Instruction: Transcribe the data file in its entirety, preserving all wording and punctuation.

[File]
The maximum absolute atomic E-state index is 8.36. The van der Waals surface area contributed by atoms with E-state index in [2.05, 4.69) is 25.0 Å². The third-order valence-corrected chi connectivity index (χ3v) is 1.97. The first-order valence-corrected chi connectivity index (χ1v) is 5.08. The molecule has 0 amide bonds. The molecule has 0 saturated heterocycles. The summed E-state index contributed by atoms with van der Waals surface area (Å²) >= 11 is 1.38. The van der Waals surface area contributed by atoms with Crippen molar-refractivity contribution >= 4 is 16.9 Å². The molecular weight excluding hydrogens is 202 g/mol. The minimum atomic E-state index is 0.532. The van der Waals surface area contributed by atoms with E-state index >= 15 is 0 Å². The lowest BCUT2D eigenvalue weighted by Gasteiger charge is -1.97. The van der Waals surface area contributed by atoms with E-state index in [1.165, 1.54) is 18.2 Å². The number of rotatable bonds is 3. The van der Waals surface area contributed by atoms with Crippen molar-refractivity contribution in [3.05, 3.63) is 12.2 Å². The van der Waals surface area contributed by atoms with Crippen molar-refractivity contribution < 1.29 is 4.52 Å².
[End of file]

The maximum absolute atomic E-state index is 8.36. The van der Waals surface area contributed by atoms with E-state index in [2.05, 4.69) is 25.0 Å². The third-order valence-corrected chi connectivity index (χ3v) is 1.97. The first-order valence-corrected chi connectivity index (χ1v) is 5.08. The molecule has 0 amide bonds. The molecule has 0 saturated heterocycles. The summed E-state index contributed by atoms with van der Waals surface area (Å²) >= 11 is 1.38. The van der Waals surface area contributed by atoms with Crippen molar-refractivity contribution >= 4 is 16.9 Å². The molecular weight excluding hydrogens is 202 g/mol. The minimum atomic E-state index is 0.532. The van der Waals surface area contributed by atoms with E-state index >= 15 is 0 Å². The lowest BCUT2D eigenvalue weighted by Gasteiger charge is -1.97. The van der Waals surface area contributed by atoms with E-state index in [1.165, 1.54) is 18.2 Å². The number of rotatable bonds is 3. The van der Waals surface area contributed by atoms with Crippen molar-refractivity contribution in [3.05, 3.63) is 12.2 Å². The van der Waals surface area contributed by atoms with Crippen molar-refractivity contribution < 1.29 is 4.52 Å².